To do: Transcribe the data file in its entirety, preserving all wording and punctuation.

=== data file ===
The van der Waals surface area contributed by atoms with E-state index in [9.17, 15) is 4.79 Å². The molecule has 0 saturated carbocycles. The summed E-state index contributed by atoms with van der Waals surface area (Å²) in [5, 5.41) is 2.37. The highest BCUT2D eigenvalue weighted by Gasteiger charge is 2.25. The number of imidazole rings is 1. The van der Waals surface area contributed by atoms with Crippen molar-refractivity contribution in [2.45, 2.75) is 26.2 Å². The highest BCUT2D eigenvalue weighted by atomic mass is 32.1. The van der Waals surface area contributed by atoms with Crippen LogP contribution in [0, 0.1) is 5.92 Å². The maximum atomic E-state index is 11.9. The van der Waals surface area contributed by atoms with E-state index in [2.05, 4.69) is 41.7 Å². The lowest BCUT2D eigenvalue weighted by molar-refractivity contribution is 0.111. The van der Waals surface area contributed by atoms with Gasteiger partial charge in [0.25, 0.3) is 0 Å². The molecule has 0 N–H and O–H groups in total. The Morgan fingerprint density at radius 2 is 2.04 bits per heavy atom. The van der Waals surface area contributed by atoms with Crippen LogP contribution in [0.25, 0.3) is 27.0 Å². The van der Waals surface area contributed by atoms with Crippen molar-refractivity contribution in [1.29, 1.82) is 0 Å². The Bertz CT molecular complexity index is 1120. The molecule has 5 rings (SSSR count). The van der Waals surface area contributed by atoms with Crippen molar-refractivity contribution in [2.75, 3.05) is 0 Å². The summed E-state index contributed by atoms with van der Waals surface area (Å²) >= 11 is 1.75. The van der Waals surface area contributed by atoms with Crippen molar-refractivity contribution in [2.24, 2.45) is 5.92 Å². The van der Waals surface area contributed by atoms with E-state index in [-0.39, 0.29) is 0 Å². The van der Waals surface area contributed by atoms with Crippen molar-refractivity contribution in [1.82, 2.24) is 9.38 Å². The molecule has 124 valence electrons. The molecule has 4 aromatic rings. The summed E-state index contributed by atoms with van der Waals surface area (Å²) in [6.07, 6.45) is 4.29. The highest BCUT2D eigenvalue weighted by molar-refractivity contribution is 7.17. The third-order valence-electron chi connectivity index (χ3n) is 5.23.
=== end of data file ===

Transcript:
The van der Waals surface area contributed by atoms with E-state index in [9.17, 15) is 4.79 Å². The molecule has 0 saturated carbocycles. The summed E-state index contributed by atoms with van der Waals surface area (Å²) in [5, 5.41) is 2.37. The highest BCUT2D eigenvalue weighted by Gasteiger charge is 2.25. The number of imidazole rings is 1. The van der Waals surface area contributed by atoms with Crippen molar-refractivity contribution in [2.45, 2.75) is 26.2 Å². The highest BCUT2D eigenvalue weighted by atomic mass is 32.1. The van der Waals surface area contributed by atoms with Crippen LogP contribution in [0, 0.1) is 5.92 Å². The maximum atomic E-state index is 11.9. The van der Waals surface area contributed by atoms with E-state index in [2.05, 4.69) is 41.7 Å². The lowest BCUT2D eigenvalue weighted by molar-refractivity contribution is 0.111. The van der Waals surface area contributed by atoms with Gasteiger partial charge in [0.25, 0.3) is 0 Å². The molecule has 0 N–H and O–H groups in total. The Morgan fingerprint density at radius 2 is 2.04 bits per heavy atom. The van der Waals surface area contributed by atoms with Crippen LogP contribution in [0.25, 0.3) is 27.0 Å². The van der Waals surface area contributed by atoms with Crippen molar-refractivity contribution in [1.29, 1.82) is 0 Å². The Bertz CT molecular complexity index is 1120. The molecule has 5 rings (SSSR count). The van der Waals surface area contributed by atoms with Crippen molar-refractivity contribution in [2.75, 3.05) is 0 Å². The summed E-state index contributed by atoms with van der Waals surface area (Å²) >= 11 is 1.75. The van der Waals surface area contributed by atoms with Crippen molar-refractivity contribution in [2.24, 2.45) is 5.92 Å². The van der Waals surface area contributed by atoms with E-state index in [-0.39, 0.29) is 0 Å². The van der Waals surface area contributed by atoms with Crippen molar-refractivity contribution in [1.82, 2.24) is 9.38 Å². The molecule has 124 valence electrons. The molecule has 4 aromatic rings. The summed E-state index contributed by atoms with van der Waals surface area (Å²) in [6.07, 6.45) is 4.29. The highest BCUT2D eigenvalue weighted by molar-refractivity contribution is 7.17. The third-order valence-electron chi connectivity index (χ3n) is 5.23.